Photo by kian zhang on Unsplash
Today, the Michigan Department of Health and Human Services (MDHHS) extended its Gatherings and Mask epidemic order. The Order – which preserves the strongest public health order in the Midwest – is designed to balance day-to-day activities while controlling the spread of COVID-19 and saving Michiganders’ lives. It includes expansion of mask requirements to children ages 2 to 4 to further protect the state’s residents.
Although progress has been made, it is crucial that Michiganders continue to mask up and socially distance as the state takes steps to get back to normal.
Expanding the mask rule to children ages 2 to 4 requires a good faith effort to ensure that these children wear masks while in gatherings at childcare facilities or camps. It takes effect April 26. This addresses the increase in cases among younger Michiganders and follows recommendations from the American Academy of Pediatrics and Centers for Disease Control and Prevention guidance.
“Michigan continues to implement smart health policies and mitigation measures to fight the spread of COVID-19,” said Elizabeth Hertel, MDHHS director.
“This includes the requirement to wear a mask while in public and at gatherings, limits on indoor residential social gatherings larger than 15 people with no more than three households and expanded testing requirements for youth sports,” Hertel added. “Additionally, the most important thing people can do right now is to get the safe and effective COVID-19 vaccine to protect themselves and their families, and help us eliminate this virus once and for all.”
As of today, 29.5% of Michigan residents 16 and older had been fully vaccinated for COVID-19 and 44% had received at least a first dose.
“More than 5.5 million doses of the safe and effective COVID vaccines have been administered in Michigan, and we are well on our way to vaccinating at least 70% of Michiganders ages 16 and up,” said Dr. Joneigh Khaldun, chief medical executive and chief deputy for health at MDHHS.
“However, I continue to be incredibly concerned about our state’s COVID-19 data,” Khaldun added. “We are still very much fighting this pandemic and seeing concerning trends in new cases and hospitalizations. Michiganders need to be using every tool in our toolbox right now to get these cases and hospitalizations down. Just because something is open and legal does not mean you should be doing it. We all must continue doing what works to slow the spread of the disease by wearing masks, washing our hands, avoiding crowds and indoor gatherings and making plans to get the safe and effective COVID-19 vaccine as soon as possible.”
MDHHS had been closely monitoring three metrics for stabilization or declines over the past several weeks. Michigan’s metrics have been increasing for the past few weeks, although the rate of increase is declining. The presence of more infectious variants, such as the B 1.1.7 variant, threatens progress in control of the epidemic and MDHHS will be monitoring data closely.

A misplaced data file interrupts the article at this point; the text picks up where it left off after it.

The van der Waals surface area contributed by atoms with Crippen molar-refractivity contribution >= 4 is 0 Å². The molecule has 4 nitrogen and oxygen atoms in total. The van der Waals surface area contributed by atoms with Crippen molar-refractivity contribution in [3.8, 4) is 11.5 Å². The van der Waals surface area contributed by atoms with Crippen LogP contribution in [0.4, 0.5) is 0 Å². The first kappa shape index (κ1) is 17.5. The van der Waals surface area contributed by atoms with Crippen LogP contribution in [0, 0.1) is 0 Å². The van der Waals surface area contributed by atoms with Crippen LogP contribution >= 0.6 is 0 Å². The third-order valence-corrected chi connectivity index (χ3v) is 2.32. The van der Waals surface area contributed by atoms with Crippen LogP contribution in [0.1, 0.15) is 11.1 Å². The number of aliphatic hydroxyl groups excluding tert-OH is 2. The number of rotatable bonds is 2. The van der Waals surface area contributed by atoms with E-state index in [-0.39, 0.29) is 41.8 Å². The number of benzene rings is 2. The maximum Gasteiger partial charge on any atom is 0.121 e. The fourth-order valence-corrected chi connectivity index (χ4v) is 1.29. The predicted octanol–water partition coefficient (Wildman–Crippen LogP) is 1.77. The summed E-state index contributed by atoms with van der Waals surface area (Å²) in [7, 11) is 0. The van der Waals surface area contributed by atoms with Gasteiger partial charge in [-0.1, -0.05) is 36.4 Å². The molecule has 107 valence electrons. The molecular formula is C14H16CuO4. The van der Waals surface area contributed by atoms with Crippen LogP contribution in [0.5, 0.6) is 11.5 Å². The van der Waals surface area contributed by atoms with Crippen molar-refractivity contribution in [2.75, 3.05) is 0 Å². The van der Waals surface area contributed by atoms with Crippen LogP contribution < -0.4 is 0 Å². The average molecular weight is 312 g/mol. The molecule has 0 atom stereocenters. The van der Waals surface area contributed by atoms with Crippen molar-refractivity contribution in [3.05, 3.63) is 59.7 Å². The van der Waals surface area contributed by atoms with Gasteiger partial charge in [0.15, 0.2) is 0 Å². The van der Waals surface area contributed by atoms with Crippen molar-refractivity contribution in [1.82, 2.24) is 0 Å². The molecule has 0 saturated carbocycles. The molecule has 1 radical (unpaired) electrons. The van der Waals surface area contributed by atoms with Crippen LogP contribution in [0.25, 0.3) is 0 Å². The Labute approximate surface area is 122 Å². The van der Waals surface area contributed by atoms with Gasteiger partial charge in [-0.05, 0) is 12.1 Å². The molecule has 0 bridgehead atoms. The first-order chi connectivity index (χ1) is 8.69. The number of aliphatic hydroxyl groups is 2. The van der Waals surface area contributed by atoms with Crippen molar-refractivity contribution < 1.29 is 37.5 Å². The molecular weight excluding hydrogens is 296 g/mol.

In recent days:
Positivity rate: had increased for eight weeks but has seen a recent 5-day decline to 17.1%. However, this metric remains up 390% from the mid-February low and remains above the December peak of 14.4%.
Statewide case rate: This metric has increased over the past eight weeks to 613.9 cases per million. The rate is more than 475% higher than the low in mid-February but remains below peak of 737.8 cases per million on Saturday, Nov 14.
Hospital capacity: The percent of inpatient beds dedicated to those with COVID-19 is now at 18.8%. This metric peaked at 19.6% on Tuesday, Dec. 4, and is up 373% from the February low.
“Nurses are exhausted; Many hospitals are close to 100% capacity,” said Jamie Brown, president of the Michigan Nurses Association.
“RNs around the state are being put in the impossible situation of having to decide which patient to attend to.” Brown added. “Nurses are working up to 18 hours at a time, often without breaks. We are begging for everyone in the community to do their part. Stay home. Wear a mask. Get a vaccine when you are able. We are barely able to keep our heads above water. We are in crisis. We need our communities’ help.”
“We know that wearing a mask significantly reduces the spread of infection and should be part of the comprehensive strategy to reduce COVID-19—including for children age 2 and up,” said Michigan Chapter of the American Academy of Pediatrics (MIAAP) President Dr. Matthew Hornik.
“Use of masks does not restrict oxygen in the lungs, even in children,” Hornik added. “It is recommended to wear a mask with layers to filter droplets effectively.”
The order extension is through May 24. An infographic that highlights order requirements can be found on Michigan’s COVID-19 website.
Information around this outbreak is changing rapidly. The latest information is available at Michigan.gov/Coronavirus and CDC.gov/Coronavirus. To learn more about the COVID-19 vaccine, visit Michigan.gov/COVIDVaccine.